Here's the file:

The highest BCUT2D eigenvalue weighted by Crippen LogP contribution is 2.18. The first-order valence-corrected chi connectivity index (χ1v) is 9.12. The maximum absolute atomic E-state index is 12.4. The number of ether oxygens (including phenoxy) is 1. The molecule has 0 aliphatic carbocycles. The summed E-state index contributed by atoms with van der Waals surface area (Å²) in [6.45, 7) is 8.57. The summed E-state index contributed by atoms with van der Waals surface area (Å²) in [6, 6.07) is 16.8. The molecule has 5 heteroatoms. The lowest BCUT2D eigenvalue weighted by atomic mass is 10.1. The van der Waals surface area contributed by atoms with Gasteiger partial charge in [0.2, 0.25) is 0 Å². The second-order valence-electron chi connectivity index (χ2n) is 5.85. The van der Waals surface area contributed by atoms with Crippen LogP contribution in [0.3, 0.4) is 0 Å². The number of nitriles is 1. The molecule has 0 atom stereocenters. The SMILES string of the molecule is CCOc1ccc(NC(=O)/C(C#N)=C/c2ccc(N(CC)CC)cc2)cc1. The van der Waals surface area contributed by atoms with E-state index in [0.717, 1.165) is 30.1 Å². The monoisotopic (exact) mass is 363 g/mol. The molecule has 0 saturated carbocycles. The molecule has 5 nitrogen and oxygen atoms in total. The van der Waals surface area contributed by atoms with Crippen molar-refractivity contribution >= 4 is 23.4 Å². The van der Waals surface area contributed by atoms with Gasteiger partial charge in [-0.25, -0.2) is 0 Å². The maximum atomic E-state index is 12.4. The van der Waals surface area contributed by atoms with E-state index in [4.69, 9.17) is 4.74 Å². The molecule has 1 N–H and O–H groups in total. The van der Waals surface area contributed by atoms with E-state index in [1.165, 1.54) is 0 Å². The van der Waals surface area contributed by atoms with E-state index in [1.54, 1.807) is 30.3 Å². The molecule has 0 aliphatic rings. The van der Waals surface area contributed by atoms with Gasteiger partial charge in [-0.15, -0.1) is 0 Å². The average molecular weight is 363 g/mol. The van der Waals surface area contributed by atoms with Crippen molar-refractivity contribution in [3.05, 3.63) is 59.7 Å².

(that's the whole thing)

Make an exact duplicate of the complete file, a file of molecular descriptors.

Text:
The highest BCUT2D eigenvalue weighted by Crippen LogP contribution is 2.18. The first-order valence-corrected chi connectivity index (χ1v) is 9.12. The maximum absolute atomic E-state index is 12.4. The number of ether oxygens (including phenoxy) is 1. The molecule has 0 aliphatic carbocycles. The summed E-state index contributed by atoms with van der Waals surface area (Å²) in [6.45, 7) is 8.57. The summed E-state index contributed by atoms with van der Waals surface area (Å²) in [6, 6.07) is 16.8. The molecule has 5 heteroatoms. The lowest BCUT2D eigenvalue weighted by atomic mass is 10.1. The van der Waals surface area contributed by atoms with Gasteiger partial charge in [0.2, 0.25) is 0 Å². The second-order valence-electron chi connectivity index (χ2n) is 5.85. The van der Waals surface area contributed by atoms with Crippen LogP contribution in [0.3, 0.4) is 0 Å². The number of nitriles is 1. The molecule has 0 atom stereocenters. The SMILES string of the molecule is CCOc1ccc(NC(=O)/C(C#N)=C/c2ccc(N(CC)CC)cc2)cc1. The van der Waals surface area contributed by atoms with E-state index in [0.717, 1.165) is 30.1 Å². The monoisotopic (exact) mass is 363 g/mol. The molecule has 0 saturated carbocycles. The molecule has 5 nitrogen and oxygen atoms in total. The van der Waals surface area contributed by atoms with Crippen molar-refractivity contribution >= 4 is 23.4 Å². The van der Waals surface area contributed by atoms with Gasteiger partial charge in [-0.25, -0.2) is 0 Å². The maximum atomic E-state index is 12.4. The van der Waals surface area contributed by atoms with E-state index in [4.69, 9.17) is 4.74 Å². The molecule has 1 N–H and O–H groups in total. The van der Waals surface area contributed by atoms with E-state index in [1.165, 1.54) is 0 Å². The van der Waals surface area contributed by atoms with E-state index in [1.54, 1.807) is 30.3 Å². The molecule has 0 aliphatic rings. The van der Waals surface area contributed by atoms with Gasteiger partial charge in [-0.15, -0.1) is 0 Å². The average molecular weight is 363 g/mol. The van der Waals surface area contributed by atoms with Crippen molar-refractivity contribution in [3.05, 3.63) is 59.7 Å².